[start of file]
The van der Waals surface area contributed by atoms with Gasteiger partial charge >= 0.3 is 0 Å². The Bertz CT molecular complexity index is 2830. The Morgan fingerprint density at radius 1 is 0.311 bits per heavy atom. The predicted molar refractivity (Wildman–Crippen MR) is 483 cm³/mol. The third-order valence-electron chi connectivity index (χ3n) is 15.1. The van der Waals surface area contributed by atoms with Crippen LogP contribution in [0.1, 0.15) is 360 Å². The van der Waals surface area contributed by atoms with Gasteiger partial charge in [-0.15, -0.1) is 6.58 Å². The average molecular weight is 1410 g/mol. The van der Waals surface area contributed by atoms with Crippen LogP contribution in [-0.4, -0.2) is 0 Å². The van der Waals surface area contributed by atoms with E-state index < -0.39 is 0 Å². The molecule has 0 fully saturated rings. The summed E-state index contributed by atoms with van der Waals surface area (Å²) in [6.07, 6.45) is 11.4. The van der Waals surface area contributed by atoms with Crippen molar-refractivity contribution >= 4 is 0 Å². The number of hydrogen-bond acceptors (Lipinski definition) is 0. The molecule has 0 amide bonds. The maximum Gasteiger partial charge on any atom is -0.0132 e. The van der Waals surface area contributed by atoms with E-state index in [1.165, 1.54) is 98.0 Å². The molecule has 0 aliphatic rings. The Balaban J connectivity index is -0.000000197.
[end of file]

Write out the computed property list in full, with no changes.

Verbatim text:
The van der Waals surface area contributed by atoms with Gasteiger partial charge >= 0.3 is 0 Å². The Bertz CT molecular complexity index is 2830. The Morgan fingerprint density at radius 1 is 0.311 bits per heavy atom. The predicted molar refractivity (Wildman–Crippen MR) is 483 cm³/mol. The third-order valence-electron chi connectivity index (χ3n) is 15.1. The van der Waals surface area contributed by atoms with Crippen LogP contribution in [0.1, 0.15) is 360 Å². The van der Waals surface area contributed by atoms with Gasteiger partial charge in [-0.15, -0.1) is 6.58 Å². The average molecular weight is 1410 g/mol. The van der Waals surface area contributed by atoms with Crippen LogP contribution in [-0.4, -0.2) is 0 Å². The van der Waals surface area contributed by atoms with E-state index < -0.39 is 0 Å². The molecule has 0 fully saturated rings. The summed E-state index contributed by atoms with van der Waals surface area (Å²) in [6.07, 6.45) is 11.4. The van der Waals surface area contributed by atoms with Crippen molar-refractivity contribution >= 4 is 0 Å². The number of hydrogen-bond acceptors (Lipinski definition) is 0. The molecule has 0 amide bonds. The maximum Gasteiger partial charge on any atom is -0.0132 e. The van der Waals surface area contributed by atoms with E-state index in [1.165, 1.54) is 98.0 Å². The molecule has 0 aliphatic rings. The Balaban J connectivity index is -0.000000197.